We visited Mrs. Anita during the Shrovetide carnival. She fried the kroshtole for us and entrusted us with her own recipe. She was aided by her grandson Domen, who also likes to cook and attends a cooking school, too.
In cooperation with the Institute for the Protection of Cultural Heritage and the Italian Community of Piran, we have been conducting the so-called saltpan cuisine project for a number of years. Mrs. Anita Dessardo, who has been associated with the saltpans her entire life, has also worked with us several times. She began visiting the pans as early as 1955 when bringing lunch to her father, while later she helped her husband, who was also a saltpan worker, during salt harvesting in the saltpools at Lucija and Sečovlje. She also worked in the salt warehouses in Portorož, where she initially packed salt, and eventually worked in the canteen, where she cooked and served meals for all salt workers there.
Anita still keeps several old Istrian recipes. She baked very tasty bread for us, but she is also known for baking excellent kroshtole or hroshtole. Women usually fried this traditional pastry only during the Shrovetide carnival. Notes about this pastry and recipes for it can be found in the book titled Istrska kuhinja: Pr nes kuhemo pu naše (Istrian cuisine: We cook in our own way).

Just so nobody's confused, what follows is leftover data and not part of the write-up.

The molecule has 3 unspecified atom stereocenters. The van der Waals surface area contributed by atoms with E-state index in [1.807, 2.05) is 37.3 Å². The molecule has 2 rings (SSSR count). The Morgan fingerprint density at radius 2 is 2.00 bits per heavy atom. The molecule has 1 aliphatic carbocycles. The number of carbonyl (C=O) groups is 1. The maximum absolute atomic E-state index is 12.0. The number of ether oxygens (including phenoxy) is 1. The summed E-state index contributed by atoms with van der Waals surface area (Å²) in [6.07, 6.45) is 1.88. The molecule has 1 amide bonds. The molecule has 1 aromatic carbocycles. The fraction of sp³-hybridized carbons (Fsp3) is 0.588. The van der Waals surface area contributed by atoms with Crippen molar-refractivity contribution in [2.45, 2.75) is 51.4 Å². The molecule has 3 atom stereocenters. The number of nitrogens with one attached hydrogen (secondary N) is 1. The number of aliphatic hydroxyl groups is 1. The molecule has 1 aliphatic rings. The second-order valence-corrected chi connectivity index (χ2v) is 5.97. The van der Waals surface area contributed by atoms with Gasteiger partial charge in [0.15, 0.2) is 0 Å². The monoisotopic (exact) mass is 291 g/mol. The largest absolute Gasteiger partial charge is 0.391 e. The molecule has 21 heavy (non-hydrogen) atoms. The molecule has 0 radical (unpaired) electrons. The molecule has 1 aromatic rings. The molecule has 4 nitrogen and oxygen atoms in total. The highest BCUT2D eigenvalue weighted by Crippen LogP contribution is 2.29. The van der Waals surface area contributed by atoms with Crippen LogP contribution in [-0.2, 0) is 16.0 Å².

We visited Mrs. Anita during the Shrovetide carnival. She fried the kroshtole for us and entrusted us with her own recipe. She was aided by her grandson Domen, who also likes to cook and attends a cooking school, too. She told us that in the old days they didn't make the kroshtole so often, for they lived quite modestly in those times. The kroshtole were made predominantly during the Shrovetide carnival and for occasional personal celebration, such as a wedding. Today, however, she says that she fries them for almost every occasion. She added that people makes the kroshtole in their own way, according to their own taste.
Anita Dessardo's recipe:
1 kg of flour
0.2 kg of butter
3 yolks and 6 egg whites
1 dcl of white wine
1 teaspoon of salt
1 teaspoon of sugar
0.5 dcl of milk
oil for frying
powdered sugar for sprinkling
Try your hand at frying the kroshtole yourself!
Place a smallish pot with butter on the fire. When the butter is melted, mix in the milk, wine, salt and sugar.
Then tip the flour into a large bowl and make a small hole in the middle. Break 3 whole eggs and 3 yolks into it and mix them slightly with a fork. Then pour more butter and slowly mix it into the dough with a wooden spoon. When the dough starts to stick around the spoon, continue kneading with your hands. Then put the dough from the bowl onto a floured surface and knead it with your hands until it becomes firm and does not stick to your fingers.
Then roll out the dough until very thin. Mrs. Anita and Domen used a pasta machine for rolling. They rolled out the dough in sections into several long strips.
Then cut narrow strips from the rolled out dough. These should be up to 5 cm wide and up to 30 cm long. Then make a knot in each strip.
Heat the oil in a small pot. When the oil gets hot, put three kroshtole in the pot, leave them for a few seconds, turn them over and after a few seconds place them out on paper to drain the oil. The kroshtole should be golden brown in colour. At the end, sprinkle the kroshtole with powdered sugar.
Enjoy your food!